Burst a Bubble

Readers suggest how to preclude ignition-temperature-test failures.

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I can't say why one tank car is okay while another is not. This mystery can only be unraveled by comparing historical data against shipping logs and operator shift records.
Dirk Willard, lead process engineer
Fluor Global Services, Inver Grove Heights, Minn.

The popping and bubbling is a localized problem. I suggest that you do the following: 1) carry out a thorough inspection of the conveying systems for air ingress leakage; 2) dig back into the history to when there were no quality issues; 3) sample from the bottom as well as the top; 4) cross-check the loading process; 5) check your sampling procedures and personnel; and 6) take samples to the lab for a purity test.
Dennis Omenka, MS student, chemical engineering
University of Lagos, Akoka, Nigeria


Demurrage costs are prompting our refinery to install air diaphragm pumps as a backup for loading decanter oil on barges. We plan to use two pumps in tandem, each running at 200 gpm. Pump operation will require approximately 300 scfm of air at a minimum of 70 psig. The question is where to tie into the compressed air system (Figure 1). Refinery management is leery of tapping into nearby lines because of the variety of loads they serve. What's the best place to get the compressed air?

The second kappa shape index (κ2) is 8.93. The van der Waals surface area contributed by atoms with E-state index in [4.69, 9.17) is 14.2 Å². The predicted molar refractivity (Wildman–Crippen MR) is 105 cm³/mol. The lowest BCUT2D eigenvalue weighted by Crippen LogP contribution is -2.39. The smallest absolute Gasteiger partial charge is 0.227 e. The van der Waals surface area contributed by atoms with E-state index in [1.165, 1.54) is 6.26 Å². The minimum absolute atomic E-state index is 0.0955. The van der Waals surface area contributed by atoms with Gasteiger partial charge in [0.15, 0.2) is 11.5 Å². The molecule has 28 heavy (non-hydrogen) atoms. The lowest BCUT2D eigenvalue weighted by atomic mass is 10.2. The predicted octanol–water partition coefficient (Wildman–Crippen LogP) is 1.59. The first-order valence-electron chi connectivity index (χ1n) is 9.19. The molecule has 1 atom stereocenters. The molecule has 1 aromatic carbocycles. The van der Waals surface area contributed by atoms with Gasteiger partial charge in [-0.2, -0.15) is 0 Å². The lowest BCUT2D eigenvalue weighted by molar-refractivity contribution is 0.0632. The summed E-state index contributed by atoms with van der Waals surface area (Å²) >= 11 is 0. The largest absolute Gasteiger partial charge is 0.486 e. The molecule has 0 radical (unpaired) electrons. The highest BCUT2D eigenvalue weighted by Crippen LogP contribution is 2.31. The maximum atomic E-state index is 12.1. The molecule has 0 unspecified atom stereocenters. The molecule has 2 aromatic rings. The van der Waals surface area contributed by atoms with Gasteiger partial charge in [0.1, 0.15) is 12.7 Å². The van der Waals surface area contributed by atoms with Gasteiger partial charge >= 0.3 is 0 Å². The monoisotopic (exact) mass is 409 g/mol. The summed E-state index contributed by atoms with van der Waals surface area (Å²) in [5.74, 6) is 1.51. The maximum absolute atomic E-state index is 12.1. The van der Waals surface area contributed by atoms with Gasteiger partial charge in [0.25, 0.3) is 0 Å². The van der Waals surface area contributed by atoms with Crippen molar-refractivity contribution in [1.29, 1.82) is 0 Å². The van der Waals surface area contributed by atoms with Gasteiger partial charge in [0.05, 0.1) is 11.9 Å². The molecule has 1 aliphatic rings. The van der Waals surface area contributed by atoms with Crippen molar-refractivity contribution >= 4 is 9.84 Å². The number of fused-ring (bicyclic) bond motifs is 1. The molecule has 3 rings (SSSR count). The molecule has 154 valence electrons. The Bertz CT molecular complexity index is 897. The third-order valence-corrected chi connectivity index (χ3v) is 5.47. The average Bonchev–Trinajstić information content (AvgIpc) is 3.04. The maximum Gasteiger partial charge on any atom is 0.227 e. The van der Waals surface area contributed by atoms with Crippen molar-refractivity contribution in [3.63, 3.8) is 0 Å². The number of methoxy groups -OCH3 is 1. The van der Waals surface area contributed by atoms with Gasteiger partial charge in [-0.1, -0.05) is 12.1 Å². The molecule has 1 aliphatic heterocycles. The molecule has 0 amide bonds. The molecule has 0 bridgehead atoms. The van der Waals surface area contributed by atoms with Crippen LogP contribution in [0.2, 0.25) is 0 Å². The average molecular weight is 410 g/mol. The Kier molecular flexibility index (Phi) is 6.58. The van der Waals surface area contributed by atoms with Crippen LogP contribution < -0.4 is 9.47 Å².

Send us your comments, suggestions or solutions for this question by June 8, 2012. We'll include as many of them as possible in the July 2012 issue and all on ChemicalProcessing.com. Send visuals — a sketch is fine. E-mail us at ProcessPuzzler@putman.net or mail to Process Puzzler, Chemical Processing, 555 W. Pierce Road, Suite 301, Itasca, IL 60143. Fax: (630) 467-1120. Please include your name, title, location and company affiliation in the response.

And, of course, if you have a process problem you'd like to pose to our readers, send it along and we'll be pleased to consider it for publication.

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